prime interest for the European nations. One by one, Islamic countries fell to the hands of

colonial powers. This evoked a crisis of identity in Muslim World. Many reformers in different

parts of Islamic world suggested reform to keep abreast with the growing European power. In

India, the reformation movement started with the decline of Mughal Empire. Many reformists

came up with different ideas, some were purely religious and orthodox, while some were

modernist in approach and emphasized right blending ratio of modernity with religion. Iqbal

belonged to the later cult of reformers. According to his philosophy, Islam was just as rational a

religion as Western society. According to him, the West has acquired modernity at the cost of

religion. The secular Western ideology was bound to collapse and World War I was an example

of this. As per his thoughts, with the right blend of modernity Islam had answers to all the

problem of humanity. Iqbal philosophy of Khudi or self was close to Sufism.

        Iqbal was a proponent of Two Nations theory. The two Nations theory existed before

Iqbal and Sayyid Ahmed Khan laid the foundation of this theory. As per this theory, the Muslims

of India are distinct and separate from their Hindu contemporaries. However, Iqbal gave the idea

of a separate Muslim State with defined border in his famous Allahabad address of 1930. He


        I declare that the protection of the separate identity is in the best interest of Hindus and

        the Muslims. Since the Muslims of the sub-continent are a separate nation with their
IMAGINED COMMUNITIES OF 20TH CENTURY INDIA: A SYNTHESIS                                           18

       distinct culture and religious values and they wanted to have a system of their own liking,

       they should be allowed to live under such a system in a separate state comprising of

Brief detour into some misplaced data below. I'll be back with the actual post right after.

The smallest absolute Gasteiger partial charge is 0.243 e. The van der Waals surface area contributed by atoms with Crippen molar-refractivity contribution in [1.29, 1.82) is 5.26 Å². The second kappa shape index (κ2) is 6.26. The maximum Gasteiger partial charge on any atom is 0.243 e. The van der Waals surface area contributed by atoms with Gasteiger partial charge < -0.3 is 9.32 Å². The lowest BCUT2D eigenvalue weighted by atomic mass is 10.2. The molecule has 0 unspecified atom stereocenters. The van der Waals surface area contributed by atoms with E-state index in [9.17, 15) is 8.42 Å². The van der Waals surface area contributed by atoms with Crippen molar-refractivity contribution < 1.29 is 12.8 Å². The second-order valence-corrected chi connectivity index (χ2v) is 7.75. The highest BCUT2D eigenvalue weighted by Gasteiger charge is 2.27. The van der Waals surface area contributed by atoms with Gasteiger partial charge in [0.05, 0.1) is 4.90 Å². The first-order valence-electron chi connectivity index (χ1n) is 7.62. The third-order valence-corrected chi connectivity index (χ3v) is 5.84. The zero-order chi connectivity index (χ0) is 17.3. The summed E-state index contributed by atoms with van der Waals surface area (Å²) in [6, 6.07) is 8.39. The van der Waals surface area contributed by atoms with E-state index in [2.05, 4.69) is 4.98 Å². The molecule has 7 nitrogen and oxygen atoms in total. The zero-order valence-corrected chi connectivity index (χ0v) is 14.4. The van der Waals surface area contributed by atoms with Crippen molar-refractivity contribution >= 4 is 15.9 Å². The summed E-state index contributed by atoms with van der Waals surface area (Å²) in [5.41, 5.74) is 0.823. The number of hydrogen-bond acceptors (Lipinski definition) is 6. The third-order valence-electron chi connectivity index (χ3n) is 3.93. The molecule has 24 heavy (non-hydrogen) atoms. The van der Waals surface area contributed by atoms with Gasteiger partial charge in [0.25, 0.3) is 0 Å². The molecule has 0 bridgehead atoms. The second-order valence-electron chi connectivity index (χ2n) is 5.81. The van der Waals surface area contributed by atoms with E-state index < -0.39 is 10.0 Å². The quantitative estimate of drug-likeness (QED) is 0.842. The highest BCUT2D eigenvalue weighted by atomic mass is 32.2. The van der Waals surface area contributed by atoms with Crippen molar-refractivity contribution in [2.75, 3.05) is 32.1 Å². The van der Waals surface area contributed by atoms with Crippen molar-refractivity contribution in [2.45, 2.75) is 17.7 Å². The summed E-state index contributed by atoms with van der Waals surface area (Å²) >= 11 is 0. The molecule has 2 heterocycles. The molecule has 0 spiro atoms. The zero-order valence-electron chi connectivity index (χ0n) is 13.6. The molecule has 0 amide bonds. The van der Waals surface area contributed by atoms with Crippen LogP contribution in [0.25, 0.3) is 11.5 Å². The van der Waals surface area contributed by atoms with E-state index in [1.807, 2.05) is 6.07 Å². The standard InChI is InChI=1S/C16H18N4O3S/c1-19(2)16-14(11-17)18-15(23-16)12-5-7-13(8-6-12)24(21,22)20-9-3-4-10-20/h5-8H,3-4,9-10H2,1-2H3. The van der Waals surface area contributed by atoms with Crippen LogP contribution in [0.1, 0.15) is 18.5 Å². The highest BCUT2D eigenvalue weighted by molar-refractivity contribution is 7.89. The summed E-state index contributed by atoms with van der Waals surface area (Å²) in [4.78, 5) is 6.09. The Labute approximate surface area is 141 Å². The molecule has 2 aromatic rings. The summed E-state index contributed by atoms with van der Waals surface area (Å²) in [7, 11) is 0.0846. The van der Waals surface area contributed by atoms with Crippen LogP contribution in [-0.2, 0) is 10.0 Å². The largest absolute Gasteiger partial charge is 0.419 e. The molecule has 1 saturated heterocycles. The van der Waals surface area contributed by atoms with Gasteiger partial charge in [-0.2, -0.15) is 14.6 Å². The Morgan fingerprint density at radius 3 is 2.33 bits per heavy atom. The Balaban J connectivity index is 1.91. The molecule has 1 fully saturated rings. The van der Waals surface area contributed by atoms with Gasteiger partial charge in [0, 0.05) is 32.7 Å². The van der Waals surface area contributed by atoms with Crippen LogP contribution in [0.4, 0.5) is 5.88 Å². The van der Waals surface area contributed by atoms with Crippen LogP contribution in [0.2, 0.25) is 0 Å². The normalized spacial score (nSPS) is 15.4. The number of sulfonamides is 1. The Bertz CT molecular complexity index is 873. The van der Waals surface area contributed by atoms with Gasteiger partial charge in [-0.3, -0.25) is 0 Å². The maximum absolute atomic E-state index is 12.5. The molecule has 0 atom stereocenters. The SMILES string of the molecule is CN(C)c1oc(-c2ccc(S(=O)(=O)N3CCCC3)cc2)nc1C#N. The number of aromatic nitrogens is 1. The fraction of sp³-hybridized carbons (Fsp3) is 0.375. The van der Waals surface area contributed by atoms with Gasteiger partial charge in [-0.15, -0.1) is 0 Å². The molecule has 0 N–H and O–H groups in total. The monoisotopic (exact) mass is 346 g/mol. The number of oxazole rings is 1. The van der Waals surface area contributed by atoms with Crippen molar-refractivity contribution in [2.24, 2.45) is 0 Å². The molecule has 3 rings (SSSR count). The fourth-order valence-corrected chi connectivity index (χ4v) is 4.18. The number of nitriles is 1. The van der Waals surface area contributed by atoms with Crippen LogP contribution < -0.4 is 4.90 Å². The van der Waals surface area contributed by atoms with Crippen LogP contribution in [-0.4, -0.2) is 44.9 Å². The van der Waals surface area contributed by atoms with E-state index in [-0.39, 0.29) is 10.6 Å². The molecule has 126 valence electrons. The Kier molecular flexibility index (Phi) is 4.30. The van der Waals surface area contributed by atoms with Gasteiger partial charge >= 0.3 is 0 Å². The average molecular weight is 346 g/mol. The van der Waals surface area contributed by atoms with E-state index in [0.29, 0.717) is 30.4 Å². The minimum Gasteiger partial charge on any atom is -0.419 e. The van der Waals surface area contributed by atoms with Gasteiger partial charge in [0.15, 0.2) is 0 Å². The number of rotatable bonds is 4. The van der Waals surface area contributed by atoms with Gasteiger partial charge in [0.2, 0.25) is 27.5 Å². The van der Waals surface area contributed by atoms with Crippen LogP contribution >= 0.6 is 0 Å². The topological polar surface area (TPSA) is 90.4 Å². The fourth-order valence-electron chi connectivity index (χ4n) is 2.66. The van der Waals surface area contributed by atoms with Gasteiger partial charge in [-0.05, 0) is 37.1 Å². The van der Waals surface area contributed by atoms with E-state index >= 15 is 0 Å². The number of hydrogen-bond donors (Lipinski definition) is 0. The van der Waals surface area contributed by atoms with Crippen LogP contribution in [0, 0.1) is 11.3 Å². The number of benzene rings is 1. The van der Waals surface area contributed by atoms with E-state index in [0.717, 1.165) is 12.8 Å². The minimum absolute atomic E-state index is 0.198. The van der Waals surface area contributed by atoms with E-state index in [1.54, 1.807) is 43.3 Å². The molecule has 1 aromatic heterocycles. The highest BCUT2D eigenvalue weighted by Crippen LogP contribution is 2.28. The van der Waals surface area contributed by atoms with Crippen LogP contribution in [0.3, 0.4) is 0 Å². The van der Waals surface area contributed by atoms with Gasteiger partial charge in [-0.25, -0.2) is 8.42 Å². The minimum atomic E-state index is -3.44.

northwestern frontier Province, Sindh, Punjab and Baluchistan.

Iqbal also negated the one nation prospect and homogenous India, during one of his addresses he

said: “India is a continent of human beings belonging to different languages and religions. To

base a constitution on the conception of homogenous India is to prepare her for civil war. I,

therefore demand a separate Muslim state in the best interest of the Muslims of India and Islam.”

Iqbal was mainly a philosopher and inspired by dream of an Islamic renaissance. He advocated

the rational Islam. His ideology may seem primordial to a Western scholar as he emphasized on

nexus of religion and modernity. The Western concept of Nationalism has no binding by religion

and is secular in nature. While Iqbal thought of a nexus or correct blend of religion and politics.

He was a thinker and inspired by idea of Islamic resurgence. For pure western student, his

concept of religion and politics together may sound medieval. However, from the point of view

of a student of Islamic History, he lined up in the queue of modern Islamic reformer.

       Iqbal’s thought was not limited to India only, although he provided a territorial border for

a separate Muslim state. His main idea was of Ummah, the universal Islamic community. At this

time, he may sound a little absurd compared to the modern nation-state concept. However, recent

introduction of globalization and evolution of European Union is validating the practicality of his

thought process.

       In other words, Iqbal was a great philosopher and provided Muslims with the thought of a

separate state. He provided the idea and Jinnah executed it with precision. From the history of

20th twentieth century, he might seem primitive, but recent evolutions in human society have

proved that he was a man ahead of his time.
IMAGINED COMMUNITIES OF 20TH CENTURY INDIA: A SYNTHESIS                                            19

                                  Gandhi-The Hindu Mahatma

       Mohan Das Karam Chand Gandhi is famous in Indian politics history as Mahatma

Gandhi or Bapu (Father). He had a very particular philosophy, inspired by Henry David Thoreau

and Leo Tolstoy. His Life was a mere struggle and he had a strong belief on truth (Sat). During

his stay at South Africa, he came to know about harsh realities of colonialism as stated by

(Gandhi, 1969). After his arrival in India, he joined the Congress and in few years became the

linchpin of Indian Liberation movement.

       His ideology of state is mainly more philosophical than realistic. He believes that the

pursuit of truth overrides the political loyalty. In particular, Dharma requires selfless action

without any expectation of rewards. Non-violence formed the core of his political philosophy.

Gandhi’s thought were mainly anti-colonial. He disliked the superiority complex of European

masters. His Satyagarh (quest for truth) approach included tactics like civil disobedience, boycott

etc. According to him, truth is not presume but earned. Ahinsa or No-injury is a norm, not a

technique. As per his philosophy, the opponent’s temporary embarrassment should not be taken